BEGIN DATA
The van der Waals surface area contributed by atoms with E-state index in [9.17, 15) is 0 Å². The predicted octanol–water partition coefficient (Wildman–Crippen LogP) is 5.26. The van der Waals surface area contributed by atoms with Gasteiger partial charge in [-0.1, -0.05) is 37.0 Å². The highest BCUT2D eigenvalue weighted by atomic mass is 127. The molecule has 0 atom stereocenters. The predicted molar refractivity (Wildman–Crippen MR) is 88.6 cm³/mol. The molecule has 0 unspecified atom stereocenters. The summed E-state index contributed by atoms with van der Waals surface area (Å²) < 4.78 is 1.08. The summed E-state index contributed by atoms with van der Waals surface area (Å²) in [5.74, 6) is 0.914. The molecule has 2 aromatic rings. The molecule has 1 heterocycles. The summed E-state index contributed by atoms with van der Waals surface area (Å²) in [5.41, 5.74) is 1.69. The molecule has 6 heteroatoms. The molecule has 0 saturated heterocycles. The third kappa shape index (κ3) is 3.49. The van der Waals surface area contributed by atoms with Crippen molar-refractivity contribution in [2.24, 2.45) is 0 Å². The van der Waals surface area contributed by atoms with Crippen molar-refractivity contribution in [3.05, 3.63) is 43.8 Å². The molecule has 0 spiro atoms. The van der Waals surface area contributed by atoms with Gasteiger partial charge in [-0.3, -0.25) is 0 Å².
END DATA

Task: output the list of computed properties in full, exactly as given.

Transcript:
The van der Waals surface area contributed by atoms with E-state index in [9.17, 15) is 0 Å². The predicted octanol–water partition coefficient (Wildman–Crippen LogP) is 5.26. The van der Waals surface area contributed by atoms with Gasteiger partial charge in [-0.1, -0.05) is 37.0 Å². The highest BCUT2D eigenvalue weighted by atomic mass is 127. The molecule has 0 atom stereocenters. The predicted molar refractivity (Wildman–Crippen MR) is 88.6 cm³/mol. The molecule has 0 unspecified atom stereocenters. The summed E-state index contributed by atoms with van der Waals surface area (Å²) < 4.78 is 1.08. The summed E-state index contributed by atoms with van der Waals surface area (Å²) in [5.74, 6) is 0.914. The molecule has 2 aromatic rings. The molecule has 1 heterocycles. The summed E-state index contributed by atoms with van der Waals surface area (Å²) in [5.41, 5.74) is 1.69. The molecule has 6 heteroatoms. The molecule has 0 saturated heterocycles. The third kappa shape index (κ3) is 3.49. The van der Waals surface area contributed by atoms with Crippen molar-refractivity contribution in [2.24, 2.45) is 0 Å². The van der Waals surface area contributed by atoms with Crippen molar-refractivity contribution in [3.05, 3.63) is 43.8 Å². The molecule has 0 spiro atoms. The van der Waals surface area contributed by atoms with Gasteiger partial charge in [-0.3, -0.25) is 0 Å².